One of the largest credit reporting companies in the United States, Equifax, recently announced that its databases were breached in a massive cyberattack back in July. The hack compromised credit information for an estimated 145 million people; their social security numbers, addresses and driver’s license numbers were taken.
Even if you haven’t used Equifax services, your information could still be compromised. The company tracks and rates the financial history of American consumers by obtaining data from credit card companies, banks and retailers.
Steps to consider:
- Place an initial 90-day fraud alert on your credit file. The Federal Trade Commission recommends initiating a fraud alert to make it harder for an identity thief to open more accounts in your name. This is free and requires lenders to contact you if someone (including yourself) tries to apply for credit.
You only have to do this with one bureau, Equifax, Experian or TransUnion, in order for the alert to be placed on all three, and it should take less than 5 minutes.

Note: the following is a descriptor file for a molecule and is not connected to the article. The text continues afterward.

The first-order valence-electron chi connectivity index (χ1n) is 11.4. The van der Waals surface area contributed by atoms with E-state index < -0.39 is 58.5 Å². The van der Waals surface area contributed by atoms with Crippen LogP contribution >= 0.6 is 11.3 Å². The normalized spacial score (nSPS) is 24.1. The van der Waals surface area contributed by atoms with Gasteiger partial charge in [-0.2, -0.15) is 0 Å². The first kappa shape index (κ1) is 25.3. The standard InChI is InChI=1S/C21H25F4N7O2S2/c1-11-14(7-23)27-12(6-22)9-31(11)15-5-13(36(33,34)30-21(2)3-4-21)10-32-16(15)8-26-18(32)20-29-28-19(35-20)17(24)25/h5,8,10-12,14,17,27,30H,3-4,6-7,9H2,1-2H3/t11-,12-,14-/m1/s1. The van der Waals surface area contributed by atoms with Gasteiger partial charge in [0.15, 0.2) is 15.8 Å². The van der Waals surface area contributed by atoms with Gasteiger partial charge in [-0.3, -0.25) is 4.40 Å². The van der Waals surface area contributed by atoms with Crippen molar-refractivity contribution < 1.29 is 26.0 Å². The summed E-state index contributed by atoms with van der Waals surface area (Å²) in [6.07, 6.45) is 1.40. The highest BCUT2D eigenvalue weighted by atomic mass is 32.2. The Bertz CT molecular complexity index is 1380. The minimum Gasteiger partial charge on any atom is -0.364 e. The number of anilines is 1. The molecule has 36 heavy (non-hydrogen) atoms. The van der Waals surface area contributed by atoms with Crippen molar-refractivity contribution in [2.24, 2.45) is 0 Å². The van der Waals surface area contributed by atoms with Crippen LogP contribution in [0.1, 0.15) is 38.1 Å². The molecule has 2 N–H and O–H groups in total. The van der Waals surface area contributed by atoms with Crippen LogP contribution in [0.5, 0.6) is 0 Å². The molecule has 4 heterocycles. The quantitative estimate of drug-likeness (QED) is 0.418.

- Check your credit file to verify its accuracy, or to dispute incorrect information. Each of the nationwide credit reporting companies – Equifax, Experian, and TransUnion – are required under the Fair Credit Reporting Act (FCRA) to provide you with a free copy of your credit report, at your request, once every 12 months.
To order your free annual report, visit annualcreditreport.com, call 1-877-322-8228, or complete the Annual Credit Report Request Form and mail it to:
Annual Credit Report Request Service
P.O. Box 105281
Atlanta, GA 30348-5281
- Place a credit freeze on your files. A credit freeze makes it harder for someone to open a new account in your name. Keep in mind that a credit freeze won’t prevent a thief from making charges to your existing accounts.
- Check with the Equifax security website to see if your personal information was affected by the data breach. Follow the link, click on the Potential Impact tab and follow the steps listed on the page, which include providing Equifax with your last name and the last six digits of your Social Security number.
Furthermore, if you become a victim of identity theft, the Federal Trade Commission has a Recovery Plan with steps for you to follow.
This does not constitute legal advice.